David Bourget (Western Ontario)
David Chalmers (ANU, NYU)
Rafael De Clercq
Ezio Di Nucci
Jack Alan Reynolds
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Philosophy 85 (1):5-27 (2010)
In this paper I contemplate two phenomena that have impressed theorists concerned with the domain of reasons and of what is now called ‘normativity’. One is the much-discussed ‘externality’ of reasons. According to this, reasons are just there, anyway. They exist whether or not agents take any notice of them. They do not only exist in the light of contingent desires or mere inclinations. They are ‘external’ not ‘internal’. They bear on us, even when through ignorance or wickedness we take no notice of them. They thus very conspicuously shine the lights of objectivity, and independence, and even necessity. By basking in this light, ethics is rescued from the slough of sentiment and preference, and regains the dignity denied to it by theorists such as Hobbes or Hume, Williams, Gibbard or myself. Hence, many contemporary philosophers compete to stress and to extol the external nature of reasons, their shining objectivity. The other phenomenon is that of the inescapable ‘normativity’ of means-ends reasoning. Here the irrationality of intending an end but failing to intend the means is a different shining beacon. It is that of pure practical reason in operation: an indisputable norm, again showing a sublime indifference to whatever weaknesses people actually have, and ideally fitted to provide a Trojan horse for inserting rationality into practical life. If the means-end principle is both unmistakably practical and yet the darling child of rationality itself, then other principles of consistency or of humanity, or of universalizing the maxims of our action, can perhaps follow through the breach in the Humean citadel that it has spearheaded. And so we get the dazzling prospect that if people who choose badly are choosing against reason, then this can be seen to be a special and grave defect. It would locate the kind of fault they are indulging. It would give us, the people of reason, a special lever with which to dislodge their vices. Being able to herd knaves and villains in a compound reserved for those who trespass against reason and rationality therefore represents definite progress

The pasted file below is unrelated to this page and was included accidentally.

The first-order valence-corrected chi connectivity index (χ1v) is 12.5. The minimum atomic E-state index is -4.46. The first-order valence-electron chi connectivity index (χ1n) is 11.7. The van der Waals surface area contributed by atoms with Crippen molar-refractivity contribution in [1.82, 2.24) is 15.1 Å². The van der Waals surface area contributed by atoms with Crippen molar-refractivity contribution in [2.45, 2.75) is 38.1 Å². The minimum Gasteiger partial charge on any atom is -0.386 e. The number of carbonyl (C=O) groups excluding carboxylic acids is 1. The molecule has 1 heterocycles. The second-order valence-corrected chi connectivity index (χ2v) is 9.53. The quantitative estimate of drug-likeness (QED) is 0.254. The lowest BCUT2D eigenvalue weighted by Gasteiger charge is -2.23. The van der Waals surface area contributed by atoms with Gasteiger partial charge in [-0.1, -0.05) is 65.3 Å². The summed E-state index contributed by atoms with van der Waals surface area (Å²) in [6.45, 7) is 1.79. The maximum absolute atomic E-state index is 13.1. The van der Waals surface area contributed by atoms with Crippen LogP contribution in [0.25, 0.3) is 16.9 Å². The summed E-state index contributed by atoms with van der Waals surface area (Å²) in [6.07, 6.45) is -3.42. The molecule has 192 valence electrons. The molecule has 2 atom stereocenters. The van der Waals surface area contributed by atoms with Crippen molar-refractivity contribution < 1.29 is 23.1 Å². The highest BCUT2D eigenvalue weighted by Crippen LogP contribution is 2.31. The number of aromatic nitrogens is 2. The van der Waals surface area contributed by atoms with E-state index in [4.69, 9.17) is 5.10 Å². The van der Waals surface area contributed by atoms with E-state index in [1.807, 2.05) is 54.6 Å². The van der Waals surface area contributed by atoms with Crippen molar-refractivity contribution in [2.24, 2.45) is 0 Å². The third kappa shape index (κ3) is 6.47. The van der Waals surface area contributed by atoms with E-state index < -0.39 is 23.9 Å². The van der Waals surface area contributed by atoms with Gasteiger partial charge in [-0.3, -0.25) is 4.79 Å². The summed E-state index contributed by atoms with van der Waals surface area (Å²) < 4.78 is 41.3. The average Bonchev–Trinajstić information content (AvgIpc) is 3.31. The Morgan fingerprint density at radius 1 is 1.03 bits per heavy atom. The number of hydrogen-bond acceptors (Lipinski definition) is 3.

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References found in this work BETA
Thomas Scanlon (1998). What We Owe to Each Other. Belknap Press of Harvard University Press.
Michael Smith (1994). The Moral Problem. Blackwell.
Christine M. Korsgaard (1996). The Sources of Normativity. Cambridge University Press.
Michael Bratman (1987). Intention, Plans, and Practical Reason. Center for the Study of Language and Information.
Jonathan Dancy (2000). Practical Reality. Oxford University Press.
Citations of this work BETA
Nathaniel Sharadin (2015). Reasons and Promotion. Philosophical Issues 25 (1):98-122.
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